, ENGLAND S STRIKING DILEMMA
to replace the injured Theo Walcott CHRIS DUNLAVY considers who Roy Hodgson could consider
ANOTHER World Cup, another chance to kick Theo Walcott. After being taken on work experience by Sven GoranEriksson in 2006 and axed in the final cut by Fabio Capello in 2010, the 24-year-old has now knackered his cruciate, meaning he has yet to even kick a ball at football’s biggest party.
It’s a savage blow for poor Theo, who had been bang in form for Arsenal and finally seems to be playing with a confidence to match his undoubted menace. He’s also – weirdly – shaken off the media training and become relatively engaging, at least compared to the average Match of the Day drivel spouter.
But Theo’s loss is somebody else gain. With probably four forward spots available for Brazil, there’s now a place on the plane going free.Who should take it? We look at the runners and riders:
THE CERTAINTIES WAYNE ROONEY MANCHESTER UNITED CAPS: 88 GOALS: 38
RIGHT Wayne, you’re going. So how about turning up this time? Broken toes, Vegas booze-ups, tabloid scandal, daft suspensions – Rooney has had plenty of excuses for his failure to perform on the biggest stage for England.
But the cold fact is that Rooney has netted just one tournament goal in ten years for England and that is a rank bad record for someone of his talent. Little wonder that Fabio Capello once said, “Rooney only plays well in Manchester”.
If Hodgson can get Rooney playing with confidence and discipline, he clearly has the skill to control a game. But unless he can curb the frustration that creeps in when more skilful opponents dominate England – and they will – Rooney will once more spend the summer chasing round the pitch like a fat, red, sweaty Brit abroad.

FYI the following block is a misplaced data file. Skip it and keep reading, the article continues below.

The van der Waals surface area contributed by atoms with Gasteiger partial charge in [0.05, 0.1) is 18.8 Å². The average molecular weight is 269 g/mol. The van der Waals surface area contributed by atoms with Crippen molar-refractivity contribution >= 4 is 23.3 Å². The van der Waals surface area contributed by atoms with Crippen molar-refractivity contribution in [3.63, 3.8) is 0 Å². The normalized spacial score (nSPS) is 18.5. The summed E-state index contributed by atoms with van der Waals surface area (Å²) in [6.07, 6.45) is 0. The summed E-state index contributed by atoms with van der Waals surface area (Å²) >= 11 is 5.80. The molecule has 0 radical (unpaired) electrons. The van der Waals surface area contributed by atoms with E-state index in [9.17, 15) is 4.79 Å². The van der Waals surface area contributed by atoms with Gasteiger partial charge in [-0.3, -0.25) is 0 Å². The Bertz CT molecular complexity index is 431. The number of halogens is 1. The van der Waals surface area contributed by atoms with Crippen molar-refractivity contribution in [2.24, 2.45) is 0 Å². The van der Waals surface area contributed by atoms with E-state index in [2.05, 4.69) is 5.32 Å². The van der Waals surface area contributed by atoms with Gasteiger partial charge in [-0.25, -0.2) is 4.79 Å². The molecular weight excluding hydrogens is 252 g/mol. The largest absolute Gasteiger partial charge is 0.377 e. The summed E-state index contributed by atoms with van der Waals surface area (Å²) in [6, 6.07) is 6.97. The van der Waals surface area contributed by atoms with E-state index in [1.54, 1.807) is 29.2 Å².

At 28, he will never again grace a World Cup in peak fitness. If he wants a legacy beyond these shores, now is the time to step up and stop stropping around.
DANIEL STURRIDGE LIVERPOOL CAPS: 9 GOALS: 2
Frustrating? Yes. Unpredictable? Definitely. But what Sturridge possesses – far more than any other player in this list – is pomp and swagger.
The Liverpool striker plays like he’s the most skilful kid in the playground, even when that playground contains the fabulously talented Luis Suarez.
He’ll attempt a trick, take on a man, go for a screamer or a cheeky chip. It doesn’t always come off but he has the confidence and technique to try, a sense of adventure that England have always lacked on the big stage.
With Rooney guaranteed to drop deep, the
Liverpool man is likely to start the tournament as England’s main striker; his ability to link play (ask Suarez, scorer of 22 goals so far) could even see the two interchange. Fancy eh?
THE CONTENDERS ANDY CARROLL WEST HAM CAPS: 9 GOALS: 2
REMEMBER that moment against Sweden in Euro 2012 when Carroll, hair flying, face muscles tensed, soared skywards to meet Steven Gerrard’s cross?
As the ball thumped into the net with Carroll still seemingly suspended 15 feet in the air, we were reminded again that nobody in England – perhaps the world – can head a ball like the West Ham striker.
But you can only head a ball if you are on the pitch and the subsequent 18 months have seen the 25-year-old (yes, he’s not even that young anymore), manage just 26 games.
Now fit again after a foot problem, Carroll is notoriously slow to recover and will have to complete his rehabilitation in a side battling relegation.
And when you consider that a) England’s wingers are crap at crossing and b) the far more rounded Lambert is also decent in the air, it seems a pointless risk.
DANNY WELBECK MANCHESTER UNITED CAPS: 20 GOALS: 8
WELBECK has taken a lot of stick and when you score one goal in 27 games for a team who won the title – as United did last year – it’s easy to see why.
But the 23-year-old has plenty going for him. Unlike many English strikers, the ball tends to stick and he rarely concedes possession – an invaluable commodity at big tournaments.
Sturridge and Rooney
Danny Welbeck scoresAndy Carroll’s Euro 2012 header